There is no knowledge equal to Sankhya and no power equal to Yoga– The Mahabharata
An excerpt from Sri M’s book, Yoga Also For The Godless
Some years ago, I met a smart young lady who said to me, ‘M, I believe you are a yogi. I thought you might be able to shed light on a question on yoga. I was very keen on practising yoga after I heard about its health benefits. The fact that many celebrities practise yoga to keep in shape also influenced me.’
‘I approached a yoga teacher. He started teaching me Sanskrit shlokas in praise of God and insisted that I chant them. I tried convincing him that I was an atheist. I was born a Hindu but do not think it necessary to believe in God. He strongly felt that without invoking Lord Ganesha, I could not begin my yoga practice and insisted that the aim of yoga was God-realisation.’
‘I told him that there is no God and, therefore, learning yoga for me was not to reach something that according to me did not exist. He was adamant and asked me to find another instructor.’
‘What do you think?’
This yoga teacher, the girl referred to, is not an exception. Thousands of people labour under the mistaken notion that yoga is a theistic philosophy and is not for atheists and agnostics. Some yoga teachers admit that mere postures can provide health benefits, but the higher aspects such as the expansion of consciousness and the attainment of Kaivalya, freeing the consciousness from the limitations of conditioned thinking and awakening to its infinite potential, is not realisable by the godless.
This book is meant precisely to change such misunderstood notions about yoga, while serving as a practical guide to practise yoga to perfection, without the ‘God crutch’. You will understand that ancient yoga philosophy has almost no interest in the concept of a creator or an all-powerful God, who controls you and throws you into heaven or hell according to his whims and fancies.
Even the great Patanjali, considered the foremost and earliest exponent of systematic yoga, in his masterpiece, The Yoga Sutras, uses Ishwara (God) only twice in the entire text and only as a useful adjunct to the main practices. Whether Patanjali’s Ishwara denotes an omnipotent ‘thundering God’ or the tranquil Purusha of Sankhya philosophy is an age-old question that needs a healthy debate. We will look into these and other points of view because to practise yoga well, an understanding of its philosophical roots is important.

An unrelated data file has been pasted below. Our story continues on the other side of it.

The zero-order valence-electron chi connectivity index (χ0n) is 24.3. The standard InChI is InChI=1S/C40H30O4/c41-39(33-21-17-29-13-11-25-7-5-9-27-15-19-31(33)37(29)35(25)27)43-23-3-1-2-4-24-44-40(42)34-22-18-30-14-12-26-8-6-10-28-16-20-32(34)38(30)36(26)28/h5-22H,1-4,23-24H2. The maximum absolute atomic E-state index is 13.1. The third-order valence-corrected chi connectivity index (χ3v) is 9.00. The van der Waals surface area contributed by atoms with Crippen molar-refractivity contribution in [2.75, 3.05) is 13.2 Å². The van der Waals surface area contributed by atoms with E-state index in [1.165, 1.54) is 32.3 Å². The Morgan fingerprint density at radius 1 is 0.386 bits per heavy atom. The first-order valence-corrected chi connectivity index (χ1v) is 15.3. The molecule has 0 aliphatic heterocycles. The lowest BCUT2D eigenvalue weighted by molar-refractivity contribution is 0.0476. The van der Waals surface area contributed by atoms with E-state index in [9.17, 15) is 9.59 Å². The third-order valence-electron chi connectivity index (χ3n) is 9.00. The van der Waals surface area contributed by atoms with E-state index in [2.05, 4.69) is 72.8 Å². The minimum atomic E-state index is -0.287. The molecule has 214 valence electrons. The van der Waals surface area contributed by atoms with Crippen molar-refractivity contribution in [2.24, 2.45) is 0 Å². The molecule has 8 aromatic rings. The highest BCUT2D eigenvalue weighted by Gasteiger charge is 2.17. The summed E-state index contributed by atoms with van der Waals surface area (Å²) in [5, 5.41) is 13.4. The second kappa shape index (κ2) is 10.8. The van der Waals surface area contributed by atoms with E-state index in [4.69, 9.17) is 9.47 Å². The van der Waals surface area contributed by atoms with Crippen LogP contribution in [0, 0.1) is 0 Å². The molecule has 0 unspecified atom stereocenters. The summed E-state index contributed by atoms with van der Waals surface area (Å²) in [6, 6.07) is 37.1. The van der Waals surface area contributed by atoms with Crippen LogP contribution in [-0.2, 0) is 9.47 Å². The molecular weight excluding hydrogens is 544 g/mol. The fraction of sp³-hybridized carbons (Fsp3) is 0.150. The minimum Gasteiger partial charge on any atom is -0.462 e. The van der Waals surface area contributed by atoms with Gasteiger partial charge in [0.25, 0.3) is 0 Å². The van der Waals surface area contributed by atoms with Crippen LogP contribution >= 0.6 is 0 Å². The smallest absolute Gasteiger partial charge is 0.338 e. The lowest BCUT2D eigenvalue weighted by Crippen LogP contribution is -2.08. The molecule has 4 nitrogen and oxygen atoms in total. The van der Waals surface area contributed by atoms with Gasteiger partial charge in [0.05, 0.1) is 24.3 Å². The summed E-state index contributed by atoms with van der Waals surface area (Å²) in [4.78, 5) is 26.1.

Lastly, this book is an attempt to save the purity of yoga from being adulterated by religious cults and politico-religious outfits keen to exploit the masses and use them to their advantage.
To sum up, excellence in yoga, the science of expansion of consciousness and achieving freedom from limitation, has nothing to do with one’s personal beliefs, religious or otherwise. It depends entirely on the step-by-step practice of the methods described in the yoga texts and guidance of a proper and authentic expert. To take up the practice of yoga based on having read up an obscure text, without the guidance of an expert, is fraught with danger, and the physical and psychological consequences can be serious. If, on the other hand, one is patient and goes at it carefully, taking up only those practices that suit one’s physical and mental capacity, a great new world, vast and almost unlimited, opens up before the yogi, who turns into one of the finest specimens of homo sapiens, with an inexhaustible fund of energy and a mind at peace. An authentic yoga teacher, open to dialogue and not intent on forming a cult, would be ideal in helping customise one’s yoga practice.
Published by Westland, December 2020.
Available at your local bookstore and online.